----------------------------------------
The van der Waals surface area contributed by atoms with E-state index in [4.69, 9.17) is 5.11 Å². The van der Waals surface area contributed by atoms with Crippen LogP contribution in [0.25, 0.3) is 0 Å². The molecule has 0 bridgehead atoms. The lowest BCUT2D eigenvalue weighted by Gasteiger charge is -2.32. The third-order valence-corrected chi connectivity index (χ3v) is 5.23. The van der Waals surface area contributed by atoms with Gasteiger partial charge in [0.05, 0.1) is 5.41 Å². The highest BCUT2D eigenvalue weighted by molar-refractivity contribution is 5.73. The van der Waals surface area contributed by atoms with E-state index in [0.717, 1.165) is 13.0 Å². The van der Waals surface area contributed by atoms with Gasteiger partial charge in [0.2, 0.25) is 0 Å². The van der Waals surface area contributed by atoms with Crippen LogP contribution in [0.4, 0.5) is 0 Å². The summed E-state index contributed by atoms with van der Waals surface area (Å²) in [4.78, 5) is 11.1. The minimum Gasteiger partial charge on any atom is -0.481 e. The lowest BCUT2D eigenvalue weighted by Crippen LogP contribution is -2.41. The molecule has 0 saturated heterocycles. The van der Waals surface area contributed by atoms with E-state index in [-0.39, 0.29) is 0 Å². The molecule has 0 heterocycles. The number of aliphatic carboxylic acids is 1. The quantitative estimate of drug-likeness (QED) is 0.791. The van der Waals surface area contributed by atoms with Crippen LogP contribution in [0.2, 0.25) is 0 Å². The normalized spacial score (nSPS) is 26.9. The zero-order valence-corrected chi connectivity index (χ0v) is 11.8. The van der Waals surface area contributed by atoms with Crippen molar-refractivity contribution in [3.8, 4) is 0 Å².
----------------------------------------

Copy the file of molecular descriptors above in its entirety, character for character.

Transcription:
The van der Waals surface area contributed by atoms with E-state index in [4.69, 9.17) is 5.11 Å². The van der Waals surface area contributed by atoms with Crippen LogP contribution in [0.25, 0.3) is 0 Å². The molecule has 0 bridgehead atoms. The lowest BCUT2D eigenvalue weighted by Gasteiger charge is -2.32. The third-order valence-corrected chi connectivity index (χ3v) is 5.23. The van der Waals surface area contributed by atoms with Gasteiger partial charge in [0.05, 0.1) is 5.41 Å². The highest BCUT2D eigenvalue weighted by molar-refractivity contribution is 5.73. The van der Waals surface area contributed by atoms with E-state index in [0.717, 1.165) is 13.0 Å². The van der Waals surface area contributed by atoms with Gasteiger partial charge in [0.2, 0.25) is 0 Å². The van der Waals surface area contributed by atoms with Crippen LogP contribution in [0.4, 0.5) is 0 Å². The summed E-state index contributed by atoms with van der Waals surface area (Å²) in [4.78, 5) is 11.1. The minimum Gasteiger partial charge on any atom is -0.481 e. The lowest BCUT2D eigenvalue weighted by Crippen LogP contribution is -2.41. The molecule has 0 saturated heterocycles. The van der Waals surface area contributed by atoms with E-state index in [-0.39, 0.29) is 0 Å². The molecule has 0 heterocycles. The number of aliphatic carboxylic acids is 1. The quantitative estimate of drug-likeness (QED) is 0.791. The van der Waals surface area contributed by atoms with Crippen LogP contribution in [0.2, 0.25) is 0 Å². The normalized spacial score (nSPS) is 26.9. The zero-order valence-corrected chi connectivity index (χ0v) is 11.8. The van der Waals surface area contributed by atoms with Crippen molar-refractivity contribution in [3.8, 4) is 0 Å².